Own your technology and your life.
Don't let technology own you or your life.
It's easier said than done, as the author describes, but it's so true that it hurts to read it...as you try to put down your cell phone or computer while simultaneously continuing to read the article off of the bright-lit screen.
Do yourself a favor:
Take a break. Do it for yourself and do it for the people you interact with. Put your phone down. Don't tweet. Don't selfie. Don't listen to music on your iPod. Exist. Breathe. Say hello to someone. Say hello to your family and friends and coworkers. Ask about their day. Tell them about the day you spent NOT hooked up via IV to your technological device. Tell someone you love them. Tell them you miss them. Do something silly. Make someone laugh. DON'T post it all online. And then? Do it all over again. How much will your life change? What will be better? What will be worse? Anything?
Is it possible?
I went for over a month without my smartphone when it was left behind in a taxi. A new friend (that I had met while waiting to board a plane drove 45 minutes while on her vacation to pick up my cell phone from the good taxi driver who returned it to my point of departure and brought it back from overseas to me. Now if that isn't a whole lot of awesome...there's more. For a month, I didn't do anything on the train or the bus or while walking except be there. I talked to people. I listened to people talk. I didn't take pictures of everything that I saw that was cool...I made memories of them, instead.
Was it sometimes difficult to navigate without my gps? Sure. But I grew up before GPS existed...so I found my way, or used mapquest before I left, or I ASKED people. Real people. In real-time. Was it a little more difficult because my weather app didn't tell me everything that might come my way? Sure...but my morning walk with the dog did, so it worked out! Was it hard not to be accessible all the time? Yeah, of course, especially when I had a lot of people trying to contact me about issues with my apartment but you know what? Not being accessible meant I wasn't constantly distracted by messages and people and events pulling me away from what I was doing. It's a teeter totter. A balance. You can't let technology (and all that it brings and offers) be in control of you. You can't let the feaux-reality of the internet distract you from the reality that is your own life (nor the fact that the "reality" you are seeing is not "the whole truth and nothing but the truth").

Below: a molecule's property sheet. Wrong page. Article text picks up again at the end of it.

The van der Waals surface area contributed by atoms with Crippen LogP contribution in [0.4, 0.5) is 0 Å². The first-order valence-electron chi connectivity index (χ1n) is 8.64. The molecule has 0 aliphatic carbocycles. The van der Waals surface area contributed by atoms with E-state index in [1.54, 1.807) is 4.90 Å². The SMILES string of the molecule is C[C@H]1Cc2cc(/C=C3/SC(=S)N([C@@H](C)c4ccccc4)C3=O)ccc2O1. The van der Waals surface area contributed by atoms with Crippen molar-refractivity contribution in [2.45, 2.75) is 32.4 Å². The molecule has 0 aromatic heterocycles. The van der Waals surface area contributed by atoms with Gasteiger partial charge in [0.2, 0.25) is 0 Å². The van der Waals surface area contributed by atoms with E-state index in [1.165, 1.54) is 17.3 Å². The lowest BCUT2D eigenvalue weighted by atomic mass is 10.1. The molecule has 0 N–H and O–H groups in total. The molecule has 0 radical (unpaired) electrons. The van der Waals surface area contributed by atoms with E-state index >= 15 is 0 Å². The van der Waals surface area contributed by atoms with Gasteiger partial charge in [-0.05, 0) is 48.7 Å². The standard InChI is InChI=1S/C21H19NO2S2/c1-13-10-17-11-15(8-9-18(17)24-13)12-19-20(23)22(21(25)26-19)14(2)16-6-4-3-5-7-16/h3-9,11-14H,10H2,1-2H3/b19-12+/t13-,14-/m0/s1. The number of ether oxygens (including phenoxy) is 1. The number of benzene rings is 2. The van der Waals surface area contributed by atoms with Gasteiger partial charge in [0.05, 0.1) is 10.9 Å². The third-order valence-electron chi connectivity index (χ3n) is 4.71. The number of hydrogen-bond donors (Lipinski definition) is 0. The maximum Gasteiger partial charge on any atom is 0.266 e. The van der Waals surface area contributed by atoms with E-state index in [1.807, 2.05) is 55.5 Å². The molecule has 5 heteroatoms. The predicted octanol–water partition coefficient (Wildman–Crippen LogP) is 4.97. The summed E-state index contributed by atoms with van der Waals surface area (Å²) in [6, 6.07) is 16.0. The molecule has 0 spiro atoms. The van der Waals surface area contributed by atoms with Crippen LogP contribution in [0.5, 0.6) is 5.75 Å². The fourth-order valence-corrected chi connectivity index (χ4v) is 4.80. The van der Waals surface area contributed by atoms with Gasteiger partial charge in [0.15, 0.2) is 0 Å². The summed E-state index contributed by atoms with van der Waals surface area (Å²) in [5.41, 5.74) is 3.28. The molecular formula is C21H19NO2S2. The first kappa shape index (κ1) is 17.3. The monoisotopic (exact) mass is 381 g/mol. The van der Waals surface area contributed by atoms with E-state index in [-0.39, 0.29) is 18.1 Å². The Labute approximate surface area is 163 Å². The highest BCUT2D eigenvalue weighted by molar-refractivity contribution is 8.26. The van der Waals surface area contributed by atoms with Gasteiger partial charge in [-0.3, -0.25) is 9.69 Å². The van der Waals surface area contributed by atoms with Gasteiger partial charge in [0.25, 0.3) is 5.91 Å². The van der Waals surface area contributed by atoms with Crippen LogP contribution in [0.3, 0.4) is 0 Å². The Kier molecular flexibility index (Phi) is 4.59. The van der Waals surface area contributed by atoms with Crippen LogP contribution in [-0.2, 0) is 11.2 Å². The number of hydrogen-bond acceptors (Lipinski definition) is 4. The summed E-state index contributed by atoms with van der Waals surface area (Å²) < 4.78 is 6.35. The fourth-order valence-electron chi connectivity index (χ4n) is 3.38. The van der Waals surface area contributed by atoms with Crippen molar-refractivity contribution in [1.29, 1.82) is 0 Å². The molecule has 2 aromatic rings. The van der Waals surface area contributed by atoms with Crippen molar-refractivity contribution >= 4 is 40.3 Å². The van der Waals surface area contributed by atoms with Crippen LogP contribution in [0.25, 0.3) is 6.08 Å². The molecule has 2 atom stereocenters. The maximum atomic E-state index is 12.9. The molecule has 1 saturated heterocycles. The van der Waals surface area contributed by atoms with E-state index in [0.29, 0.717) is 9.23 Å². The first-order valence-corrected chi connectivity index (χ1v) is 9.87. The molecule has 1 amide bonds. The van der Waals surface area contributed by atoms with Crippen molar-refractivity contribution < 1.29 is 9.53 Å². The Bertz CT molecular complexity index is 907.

When I got my phone back? I still kept it on me but I use it less. I text less. I've been more prone to calling. I've never been one to selfie, but I'm exceedingly aware of the standards that we are all comparing ourselves to of beauty and of lifestyle and it's stressful and hurtful. I wonder why we do that? I read recently "imagine what would happen to beauty care products if women all woke up tomorrow and realized they are already beautiful?" Holy cow. Chills. It's true of men AND women. We're all competitive and most of the time I think we don't even notice it. Technology emphasizes it because we pick and choose good shots and good stories and best angles. We comment and like posts anonymously and we are liked and commented on anonymously in return. It's nice...but it's also not real.
Those days without a cell phone? I found out it's easier to make eye contact with someone and compliment them on their cool shoes or nice jacket. It's easier to tell the old man that there's a garbage can two feet away to the delight of other passengers who also noticed him throwing his trash on the ground around him. It's easier to interact, period. So go interact. Don't lose your ability to interact and to read gestures and facial reactions and body language because you're too busy communicating through a dead device. Live. Love. Show people. Be physical. Be real. Be alive.
Maybe if you do, that article won't have to be so shockingly close to home forever.